Winter can be filled with intense weather conditions that place snow removal at the top of many to-do lists all season long. While snow blowers are often used to clear snow quickly and easily, unanticipated equipment issues can occur, setting you back on time, as ice and snow continue to build up outdoors.
A few of the most common snow blower equipment problems individuals run into are starting issues, clogged chutes and drive loss. Knowing how to fix a snow blower, along with the proper maintenance and tools, can often resolve these issues.
Consider these snow blower troubleshooting tips to help get your snow blower up and running to take on all that winter will bring. Whatever the maintenance task may be, you should always read your owner’s manual and wear protective eyewear and other necessary safety gear.
Snow Blower Won’t Start
Because your snow blower has been sitting unused throughout the warmer months, revving it up at the start of the snow season may require some coaxing.
- Begin by draining gas from your snow blower left in the tank from the previous winter, and replace it with clean, fresh fuel.
- Next, check the dipstick to make sure you have adequate oil – running your snow blower with little or no oil can damage your engine. Depending on your dipstick, it may be time for a snow blower oil change. It’s also important to set the choke and push the primer bulb a few times before your first pull (if your snow blower is equipped with those features). Some models, like the single-stage Squall™ 179E Snow Blower, have push-button electric start, which eliminates pull-starting.
- Lastly, check your snow blower spark plug to see if it’s unplugged, corroded or covered in buildup. If you spot one of these issues, try cleaning or replacing your spark plug by following the instructions in your owner’s manual.
How to Keep Snow Blower from Clogging
Many snow blowers, like the two-stage Storm™ 2600 Snow Blower, have adjustable chutes that enable you to control the direction and pitch of snow as you clear. Depending on your snow blower model, objects and particularly heavy, wet snow can clog your snow blower’s chute, prompting you to make a quick fix on the fly.
- Never use your hands to clean a clogged snow blower chute assembly. Release both the auger control and drive control, shut off the engine and remain behind the handles until all other moving parts of your snow blower have stopped. Stop the engine by removing the ignition key.
- Next, use the shovel-shaped end of the clean-out tool to break down and remove any snow and ice that has formed in and near the clogged snow blower chute. (On most Troy-Bilt® snow blowers, the chute clean-out tool is fastened to the rear of the auger housing with a mounting clip.) Once you’ve cleared the chute, simply refasten the clean-out tool to the mounting clip.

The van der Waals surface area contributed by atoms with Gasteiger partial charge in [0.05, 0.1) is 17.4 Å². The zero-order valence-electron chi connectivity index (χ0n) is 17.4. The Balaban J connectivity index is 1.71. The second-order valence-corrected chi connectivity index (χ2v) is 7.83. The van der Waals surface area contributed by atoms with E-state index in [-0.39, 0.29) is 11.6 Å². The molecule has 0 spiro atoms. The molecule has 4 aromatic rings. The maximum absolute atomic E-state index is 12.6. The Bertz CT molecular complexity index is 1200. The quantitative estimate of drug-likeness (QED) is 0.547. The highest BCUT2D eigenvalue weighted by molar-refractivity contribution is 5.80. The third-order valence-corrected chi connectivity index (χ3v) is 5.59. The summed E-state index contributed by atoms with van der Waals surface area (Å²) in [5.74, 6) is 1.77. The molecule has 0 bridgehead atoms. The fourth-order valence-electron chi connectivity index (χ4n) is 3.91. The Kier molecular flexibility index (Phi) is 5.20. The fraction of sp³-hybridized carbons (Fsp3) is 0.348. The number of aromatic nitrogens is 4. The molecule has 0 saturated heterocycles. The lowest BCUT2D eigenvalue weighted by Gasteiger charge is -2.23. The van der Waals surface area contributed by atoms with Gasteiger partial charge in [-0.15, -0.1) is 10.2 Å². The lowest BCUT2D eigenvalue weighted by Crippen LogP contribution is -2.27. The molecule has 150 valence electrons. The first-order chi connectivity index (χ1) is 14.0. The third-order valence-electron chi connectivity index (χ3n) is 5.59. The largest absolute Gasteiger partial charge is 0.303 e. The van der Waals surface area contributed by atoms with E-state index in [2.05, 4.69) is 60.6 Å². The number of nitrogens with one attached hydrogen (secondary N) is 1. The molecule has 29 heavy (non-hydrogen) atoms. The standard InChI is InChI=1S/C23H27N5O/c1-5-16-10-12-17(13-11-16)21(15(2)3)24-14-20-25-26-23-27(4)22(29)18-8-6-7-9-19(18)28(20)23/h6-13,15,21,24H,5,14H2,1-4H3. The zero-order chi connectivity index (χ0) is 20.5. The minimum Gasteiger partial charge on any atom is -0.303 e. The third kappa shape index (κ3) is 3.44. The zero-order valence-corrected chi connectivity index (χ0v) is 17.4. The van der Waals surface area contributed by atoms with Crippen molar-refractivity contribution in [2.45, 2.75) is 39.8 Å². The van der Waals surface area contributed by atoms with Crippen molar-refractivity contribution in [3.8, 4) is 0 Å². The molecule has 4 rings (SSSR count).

- When the clearing is complete and all tools are safely put away, reinsert the ignition key and start your snow blower. While standing in the operator’s position (behind the snow blower), engage the auger control for a few seconds to clear any remaining snow and ice from the chute assembly.
Snow Blower Augur Not Turning or Drive Loss on a Two-Stage Snow Blower
If you experience your snow blower auger not turning or loss of drive control, it may be necessary to perform one or a combination of the tasks listed here:
- Inspect and perform the cable adjustments listed in the “Final Adjustments” section of the snow blower “Assembly” section of your owner’s manual. Snow blower cables do stretch over time; performing these adjustments will tighten any slack that may have occurred due to stretching.
- It may be necessary to inspect, and possibly replace, one or both belts. These belts operate the drive systems for the wheels and the auger.
- If the belts seem fine and the engine runs, but the augers have lost half or full operation, broken shear bolts are likely the failure. Inspect the shear bolts and replace as needed. Snow blower shear bolts are located along the main auger shaft in the center of each auger spiral. Refer to the illustrated parts list for specific location and replacement part numbers of these shear bolts.
For loss of wheel drive, begin with inspection and replacement of the rubber friction wheel (as needed). This rubber friction wheel is considered a normal service wear item, and snow blower wheel replacements should be considered when the thickness of the exposed rubber wears to approximately 1/8 inch. This is a drive component essentially responsible for transferring power from the belts to the drive wheels. Operating the unit with worn-out friction rubber may result in damage to the drive system. Check this friction rubber regularly for wear. Consult the owner’s manual for more information on friction wheel maintenance.